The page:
A sale of goods contract specifies the agreement between two parties when purchasing or selling goods. A sale of goods contract is formed when one party offers to sell or buy goods and the other party accepts the offer. Sale of goods contracts can be in standard form (no negotiation of terms) or completely open (all terms can be negotiated).
In a sale of goods contract, both the seller and the buyer have certain duties they must fulfill before a sale of goods contract is considered adequately performed. If both parties agree, conditions can be created in the contract to nullify some of the duties.
A seller of goods has certain duties to fulfill before a sale of goods contract is considered adequately performed. Such duties include:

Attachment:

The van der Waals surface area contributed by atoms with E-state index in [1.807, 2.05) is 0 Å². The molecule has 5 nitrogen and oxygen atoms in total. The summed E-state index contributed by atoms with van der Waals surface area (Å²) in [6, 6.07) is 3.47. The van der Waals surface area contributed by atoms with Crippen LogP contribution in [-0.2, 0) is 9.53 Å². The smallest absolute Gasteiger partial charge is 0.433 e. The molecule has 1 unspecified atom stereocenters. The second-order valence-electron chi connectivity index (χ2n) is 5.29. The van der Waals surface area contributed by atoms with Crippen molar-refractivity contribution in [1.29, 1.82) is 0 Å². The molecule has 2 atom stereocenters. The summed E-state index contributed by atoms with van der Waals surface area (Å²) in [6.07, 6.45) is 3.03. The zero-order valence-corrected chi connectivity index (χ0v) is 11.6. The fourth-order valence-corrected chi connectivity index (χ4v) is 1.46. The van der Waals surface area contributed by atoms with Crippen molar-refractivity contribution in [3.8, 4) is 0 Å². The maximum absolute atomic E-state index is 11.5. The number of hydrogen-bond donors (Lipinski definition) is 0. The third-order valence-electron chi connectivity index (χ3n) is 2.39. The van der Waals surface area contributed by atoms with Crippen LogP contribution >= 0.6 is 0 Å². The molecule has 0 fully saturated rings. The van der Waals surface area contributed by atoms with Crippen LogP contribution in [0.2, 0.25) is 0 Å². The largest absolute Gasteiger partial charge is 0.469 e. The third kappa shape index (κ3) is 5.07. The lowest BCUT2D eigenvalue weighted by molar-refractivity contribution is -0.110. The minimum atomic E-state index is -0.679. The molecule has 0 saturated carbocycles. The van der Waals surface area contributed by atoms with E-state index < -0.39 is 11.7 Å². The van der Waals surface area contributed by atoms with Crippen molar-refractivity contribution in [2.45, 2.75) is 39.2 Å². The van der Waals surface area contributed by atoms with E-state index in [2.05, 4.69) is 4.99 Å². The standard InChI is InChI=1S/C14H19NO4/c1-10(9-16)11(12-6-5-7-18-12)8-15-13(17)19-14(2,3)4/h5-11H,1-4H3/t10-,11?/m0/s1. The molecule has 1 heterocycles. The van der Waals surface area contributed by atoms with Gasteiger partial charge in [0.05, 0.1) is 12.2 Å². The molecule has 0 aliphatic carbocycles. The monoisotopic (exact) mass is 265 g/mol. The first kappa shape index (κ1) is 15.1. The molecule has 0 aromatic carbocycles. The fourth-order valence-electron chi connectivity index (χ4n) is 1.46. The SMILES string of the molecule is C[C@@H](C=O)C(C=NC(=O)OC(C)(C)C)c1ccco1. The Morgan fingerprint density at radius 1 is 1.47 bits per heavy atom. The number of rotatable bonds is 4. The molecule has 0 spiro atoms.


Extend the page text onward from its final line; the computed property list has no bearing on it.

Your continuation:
A buyer of goods also has certain duties to fulfill to adequately perform a sale of goods contract. However, only one duty is important: payment. Unless otherwise agreed to, the buyer must make payment once the seller makes the delivery of goods. The buyer does not have to pay if the goods do not satisfy the buyer's conditions.
The Uniform Commercial Code (UCC) governs sale of goods contracts. Transactions falling under the UCC (i.e. sale of goods contracts) do not follow typical contract law. There are attorneys that specialize in negotiating, drafting, and reviewing sale of goods or "UCC" contracts. Contact a lawyer specializing in UCC law if you are interested in getting help drafting a sale of goods contract.
Last Modified: 03-12-2014 03:48 PM PDTLaw Library Disclaimer
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